Corey Flintoff

Corey Flintoff is NPR's international correspondent based in Moscow. His journalism career has taken him to more than 50 countries, most recently to cover the civil war in Libya, the revolution in Egypt and the war in Afghanistan.

After joining NPR in 1990, Flintoff worked for many years as a newscaster during All Things Considered. In 2005, he became part of the NPR team covering the Iraq War, where he embedded with U.S. military units fighting insurgents and hunting roadside bombs.

Flintoff's reporting from Iraq includes stories on sectarian killings, government corruption, the Christian refugee crisis and the destruction of Iraq's southern marshes. In 2010, he traveled to Haiti to report on the massive earthquake its aftermath. Two years before, he reported on his stint on a French warship chasing pirates off the coast of Somalia.

One of Flintoff's favorite side jobs at NPR is standing in for Carl Kasell during those rare times when the venerable scorekeeper takes a break from Wait, Wait...Don't Tell Me!

Before NPR, Flintoff served as the executive producer and host of Alaska News Nightly, a daily news magazine produced by the Alaska Public Radio Network in Anchorage. His coverage of the 1989 Exxon Valdez oil spill was recognized with the 1989 Corporation for Public Broadcasting Award.

In 1977, Flintoff got his start in public radio working at at KYUK-AM/TV, in Bethel, Alaska. KYUK is a bilingual English-Yup'ik Eskimo station and Flintoff learned just enough Yup'ik to announce the station identification. He wrote and produced a number of television documentaries about Alaskan life, including "They Never Asked Our Fathers" and "Eyes of the Spirit," which have aired on PBS and are now in the collection of the Smithsonian Institution.

He tried his hand at commercial herring fishing, dog-mushing, fiction writing and other pursuits, but failed to break out of the radio business.

Flintoff has a bachelor's degree from the University of California at Berkeley and a master's degree from the University of Chicago, both in English literature. In 2011, he was awarded an honorary doctorate degree from Drexel University.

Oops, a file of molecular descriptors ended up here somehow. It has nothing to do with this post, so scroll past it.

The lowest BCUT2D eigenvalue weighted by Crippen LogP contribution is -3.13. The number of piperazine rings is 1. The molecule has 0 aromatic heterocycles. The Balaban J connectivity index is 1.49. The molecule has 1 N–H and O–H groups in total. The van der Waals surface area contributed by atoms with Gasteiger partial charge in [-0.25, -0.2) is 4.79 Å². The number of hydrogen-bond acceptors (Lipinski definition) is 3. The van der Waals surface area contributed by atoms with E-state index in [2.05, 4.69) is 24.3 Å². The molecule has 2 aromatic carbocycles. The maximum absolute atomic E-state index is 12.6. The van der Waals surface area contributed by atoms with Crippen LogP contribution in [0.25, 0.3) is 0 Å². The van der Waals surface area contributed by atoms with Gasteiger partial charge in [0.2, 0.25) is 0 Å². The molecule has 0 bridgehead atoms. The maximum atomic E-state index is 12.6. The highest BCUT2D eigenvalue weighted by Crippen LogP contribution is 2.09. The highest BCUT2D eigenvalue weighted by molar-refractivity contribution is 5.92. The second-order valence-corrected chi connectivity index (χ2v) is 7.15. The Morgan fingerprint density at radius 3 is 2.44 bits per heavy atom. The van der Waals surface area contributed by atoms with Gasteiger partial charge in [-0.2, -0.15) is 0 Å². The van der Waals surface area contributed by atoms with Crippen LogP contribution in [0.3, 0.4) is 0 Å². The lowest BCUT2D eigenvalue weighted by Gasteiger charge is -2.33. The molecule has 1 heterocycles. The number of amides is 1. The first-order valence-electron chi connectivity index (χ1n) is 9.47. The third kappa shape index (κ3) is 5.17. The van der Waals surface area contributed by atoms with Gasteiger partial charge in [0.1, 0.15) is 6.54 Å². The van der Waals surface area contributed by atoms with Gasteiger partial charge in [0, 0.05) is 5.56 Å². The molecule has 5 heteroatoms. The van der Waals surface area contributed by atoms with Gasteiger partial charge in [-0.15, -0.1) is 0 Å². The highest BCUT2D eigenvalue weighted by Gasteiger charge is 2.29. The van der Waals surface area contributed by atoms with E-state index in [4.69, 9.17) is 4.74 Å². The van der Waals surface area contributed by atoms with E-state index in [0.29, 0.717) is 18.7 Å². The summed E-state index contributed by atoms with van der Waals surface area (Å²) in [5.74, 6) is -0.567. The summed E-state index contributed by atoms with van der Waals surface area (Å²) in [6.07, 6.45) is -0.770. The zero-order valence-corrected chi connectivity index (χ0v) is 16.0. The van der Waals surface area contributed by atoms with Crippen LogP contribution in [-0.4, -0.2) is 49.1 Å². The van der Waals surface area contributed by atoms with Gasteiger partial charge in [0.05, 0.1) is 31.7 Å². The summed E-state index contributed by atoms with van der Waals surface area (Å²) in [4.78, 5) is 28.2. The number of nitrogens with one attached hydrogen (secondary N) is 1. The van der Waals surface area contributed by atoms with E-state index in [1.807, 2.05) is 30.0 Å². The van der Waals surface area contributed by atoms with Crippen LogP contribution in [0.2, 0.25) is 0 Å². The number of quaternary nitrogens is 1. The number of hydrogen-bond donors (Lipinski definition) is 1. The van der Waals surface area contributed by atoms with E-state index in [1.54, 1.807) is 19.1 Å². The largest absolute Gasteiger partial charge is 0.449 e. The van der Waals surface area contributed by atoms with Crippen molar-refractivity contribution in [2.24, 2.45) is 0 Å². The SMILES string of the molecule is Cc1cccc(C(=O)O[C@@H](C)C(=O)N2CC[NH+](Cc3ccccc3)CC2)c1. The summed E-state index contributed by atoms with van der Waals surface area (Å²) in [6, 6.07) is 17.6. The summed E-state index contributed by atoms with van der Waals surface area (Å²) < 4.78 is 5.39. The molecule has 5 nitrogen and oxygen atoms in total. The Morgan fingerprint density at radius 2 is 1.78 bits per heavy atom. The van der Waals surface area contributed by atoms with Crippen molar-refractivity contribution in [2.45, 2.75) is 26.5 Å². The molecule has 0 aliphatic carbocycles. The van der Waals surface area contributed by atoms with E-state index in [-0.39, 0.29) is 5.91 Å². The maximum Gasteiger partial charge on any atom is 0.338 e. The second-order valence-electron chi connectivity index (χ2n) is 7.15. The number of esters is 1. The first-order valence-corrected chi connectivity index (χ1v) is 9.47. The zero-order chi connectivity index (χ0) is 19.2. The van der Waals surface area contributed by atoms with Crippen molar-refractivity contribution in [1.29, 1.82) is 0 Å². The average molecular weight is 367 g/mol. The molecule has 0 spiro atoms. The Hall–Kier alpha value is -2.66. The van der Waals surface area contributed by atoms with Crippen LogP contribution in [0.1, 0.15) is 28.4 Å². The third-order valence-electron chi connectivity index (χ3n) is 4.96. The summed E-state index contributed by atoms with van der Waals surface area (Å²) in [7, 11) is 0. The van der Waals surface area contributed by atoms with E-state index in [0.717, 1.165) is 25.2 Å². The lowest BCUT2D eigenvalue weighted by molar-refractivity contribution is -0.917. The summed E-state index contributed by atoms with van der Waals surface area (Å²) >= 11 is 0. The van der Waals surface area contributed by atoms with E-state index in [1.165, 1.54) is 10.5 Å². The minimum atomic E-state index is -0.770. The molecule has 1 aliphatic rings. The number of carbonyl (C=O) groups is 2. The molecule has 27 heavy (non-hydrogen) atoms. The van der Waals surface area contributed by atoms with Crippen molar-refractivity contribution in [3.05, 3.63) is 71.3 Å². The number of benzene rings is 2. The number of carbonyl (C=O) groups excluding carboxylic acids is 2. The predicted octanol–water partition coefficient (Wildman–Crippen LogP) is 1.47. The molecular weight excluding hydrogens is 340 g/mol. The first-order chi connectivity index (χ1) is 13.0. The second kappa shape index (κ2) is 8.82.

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Parallels
3:43 am
Wed December 10, 2014

Russian Pop Stars Pay A Price For Speaking Out On Ukraine

The Russian pop group Televizor has criticized Russia's involvement in Ukraine. Here, frontman Mikhail Borzykin performs at a 2011 show in St. Petersburg. At some concerts he sings, "Putin is a fascist," a reference to the Russian president, shown on the screen behind him.
Svetlana Bobrova Courtesy of Televizor

Originally published on Thu December 11, 2014 8:44 am

The conflict over Russia's role in Ukraine is spilling over into many aspects of Russian life, including its music scene. Some of the country's most popular musicians have taken stands against the annexation of Crimea and Russia's support for separatists in eastern Ukraine.

And those who oppose Russian involvement have been facing a backlash from the authorities.

The veteran band Televizor is a case in point.

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Parallels
2:40 pm
Tue November 4, 2014

For Russian Kids, A Disability Often Means Life In An Orphanage

Dasha Daunis, (back) a 15-year-old with Down syndrome, is shown with her sister, Anna, 7. When Dasha was born, Russian health officials urged the family to put her in an orphanage. But after a year, Dasha's family took her back. Throughout Russia, nearly 30 percent of children with disabilities are placed in state orphanages.
Courtesy of Anastasia Daunis

Originally published on Wed November 5, 2014 12:21 pm

Dasha Daunis is a lively 15-year-old who loves animals. She talks with her mother, Anastasia, about a recent trip to the circus, where they saw her favorite, bears.

Dasha was born with Down syndrome, and Anastasia says the doctors at the hospital told her that her baby would never thrive.

"Everyone was saying, the most reasonable decision is to abandon the child, because it's a cross you'll have to bear all your life," she recalls. "This child will never even understand that you are its father and mother. And your friends and your family will turn away from you."

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Europe
7:46 am
Sun November 2, 2014

Donetsk Rebels Hold Controversial Government Elections